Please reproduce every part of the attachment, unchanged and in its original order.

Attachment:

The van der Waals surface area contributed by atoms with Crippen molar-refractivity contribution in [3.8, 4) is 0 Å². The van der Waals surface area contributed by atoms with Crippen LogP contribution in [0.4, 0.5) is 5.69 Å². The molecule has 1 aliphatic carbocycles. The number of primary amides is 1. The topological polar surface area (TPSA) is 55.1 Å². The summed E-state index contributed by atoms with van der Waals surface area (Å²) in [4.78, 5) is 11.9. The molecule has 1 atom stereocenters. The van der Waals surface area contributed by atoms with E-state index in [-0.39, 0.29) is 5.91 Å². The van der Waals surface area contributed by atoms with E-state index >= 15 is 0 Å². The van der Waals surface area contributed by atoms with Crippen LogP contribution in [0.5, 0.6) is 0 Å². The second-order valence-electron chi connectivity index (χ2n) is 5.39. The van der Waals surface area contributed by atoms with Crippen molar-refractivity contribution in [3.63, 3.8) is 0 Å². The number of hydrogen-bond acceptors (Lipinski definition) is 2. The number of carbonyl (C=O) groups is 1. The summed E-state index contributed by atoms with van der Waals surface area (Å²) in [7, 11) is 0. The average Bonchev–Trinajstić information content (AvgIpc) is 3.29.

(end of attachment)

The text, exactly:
The van der Waals surface area contributed by atoms with Crippen molar-refractivity contribution in [3.8, 4) is 0 Å². The van der Waals surface area contributed by atoms with Crippen LogP contribution in [0.4, 0.5) is 5.69 Å². The molecule has 1 aliphatic carbocycles. The number of primary amides is 1. The topological polar surface area (TPSA) is 55.1 Å². The summed E-state index contributed by atoms with van der Waals surface area (Å²) in [4.78, 5) is 11.9. The molecule has 1 atom stereocenters. The van der Waals surface area contributed by atoms with E-state index in [-0.39, 0.29) is 5.91 Å². The van der Waals surface area contributed by atoms with E-state index >= 15 is 0 Å². The van der Waals surface area contributed by atoms with Crippen LogP contribution in [0.5, 0.6) is 0 Å². The second-order valence-electron chi connectivity index (χ2n) is 5.39. The van der Waals surface area contributed by atoms with Crippen molar-refractivity contribution in [3.63, 3.8) is 0 Å². The number of hydrogen-bond acceptors (Lipinski definition) is 2. The number of carbonyl (C=O) groups is 1. The summed E-state index contributed by atoms with van der Waals surface area (Å²) in [7, 11) is 0. The average Bonchev–Trinajstić information content (AvgIpc) is 3.29.